Design Review: Love Letter

Welcome to the second post in our Design Review series, where we will be taking a deep dive into various aspects of game design for a specific board game that we enjoy. Today, we will be looking at Love Letter by AEG

Love Letter


Title – Love Letter
Publisher – AEG
Designers – Seiji Kanai
Players – 2 to 4
Ages – 8+
Duration – 15 minutes

Board Game Geek (Link)

Rating – 7.3
Weight – 1.21
Type – Family
Category – Card Game
Mechanisms – Hand Management, Player Elimination


Love Letter is a light, yet elegant, game where players try to eliminate each other or have the highest value card at the end of each round. Each card played has an ability that helps the player learn more information or hinder their opponents.


The premise of Love Letter is that various suitors are each vying to deliver a love letter to the princess. The game has a Victorian / Renaissance feel to it, with good artwork and graphic design. The backstory and theme of the game feel a bit pasted on, but do not detract from the gameplay or overall experience.


Download the rulebook here for your reference

Hand Management
Every player maintains one card in their hand and draws another to start their turn. Players must then decide which of their two cards to play and which to keep. There is an interesting balance here, provided by the two winning conditions. Players may want to use cards that have interesting powers, in an attempt to eliminate all other players and win the round. On the other hand, players may want to keep higher value cards that would provide a greater chance of winning at the end of the round (if two or more players are not eliminated.)

Love Letter Cards

Player Elimination
One winning condition for each round of the game is to eliminate all other players. This can be done in a number of ways by using powers of the various cards: guessing other players cards, comparing card values, forcing a player to discard the princess, etc. Though some players do not enjoy player elimination in general, the rounds in Love Letter are a quick enough that it is not a detraction and serves as a central element to player strategy.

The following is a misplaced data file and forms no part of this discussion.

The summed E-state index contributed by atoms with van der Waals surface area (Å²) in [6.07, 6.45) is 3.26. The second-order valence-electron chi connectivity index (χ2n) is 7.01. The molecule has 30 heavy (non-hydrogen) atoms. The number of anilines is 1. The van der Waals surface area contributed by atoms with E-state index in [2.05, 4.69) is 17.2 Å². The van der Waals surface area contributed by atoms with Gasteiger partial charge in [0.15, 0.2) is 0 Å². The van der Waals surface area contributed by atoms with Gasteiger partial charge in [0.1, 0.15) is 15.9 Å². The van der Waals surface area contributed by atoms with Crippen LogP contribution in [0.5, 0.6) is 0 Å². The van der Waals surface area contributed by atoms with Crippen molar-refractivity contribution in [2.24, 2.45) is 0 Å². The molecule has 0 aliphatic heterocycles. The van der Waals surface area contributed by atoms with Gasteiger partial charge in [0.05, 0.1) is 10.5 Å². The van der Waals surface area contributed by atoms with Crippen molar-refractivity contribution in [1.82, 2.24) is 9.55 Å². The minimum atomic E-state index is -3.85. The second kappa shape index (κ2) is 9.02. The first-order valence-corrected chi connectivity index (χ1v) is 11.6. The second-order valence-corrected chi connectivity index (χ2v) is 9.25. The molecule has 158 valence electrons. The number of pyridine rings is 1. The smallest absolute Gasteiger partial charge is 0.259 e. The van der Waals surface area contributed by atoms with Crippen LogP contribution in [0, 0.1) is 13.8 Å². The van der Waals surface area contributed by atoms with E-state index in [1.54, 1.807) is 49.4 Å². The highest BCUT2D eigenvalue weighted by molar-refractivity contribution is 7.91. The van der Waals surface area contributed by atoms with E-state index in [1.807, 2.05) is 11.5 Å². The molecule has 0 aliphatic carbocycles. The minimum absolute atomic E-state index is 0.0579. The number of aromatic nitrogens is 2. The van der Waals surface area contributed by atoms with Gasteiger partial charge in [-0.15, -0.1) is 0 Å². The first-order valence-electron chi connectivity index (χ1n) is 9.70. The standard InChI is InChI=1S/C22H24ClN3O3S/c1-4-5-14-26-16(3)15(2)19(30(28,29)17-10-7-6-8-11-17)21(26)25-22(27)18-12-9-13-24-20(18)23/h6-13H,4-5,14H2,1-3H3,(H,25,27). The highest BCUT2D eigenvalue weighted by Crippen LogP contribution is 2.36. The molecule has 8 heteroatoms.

Other Design Concepts

Skill vs Luck
There is a good balance of skill and luck in Love Letter, which provides for high accessibility to all types of gamers.

Players can use deduction, memory, and bluffing to help gain an advantage over their opponents. It is especially important to know how many of the different card types there are – player aids are even provided to help with this.

Luck of the draw is definitely present in Love Letter, and can help push you towards victory or defeat in each round. The speed of the rounds and the low weight of the game helps prevent this from feeling too powerful.

Hidden Information
A core concept in Love Letter is hidden information. Players hands are hidden from eachother and much of the game is devoted to trying to figure out what card each player is holding. Every round, one card is left out of play to add to the uncertainty.


1x box
1x rulebook (24 pages)
16x cards
13x wooden cubes

Love Letter Contents

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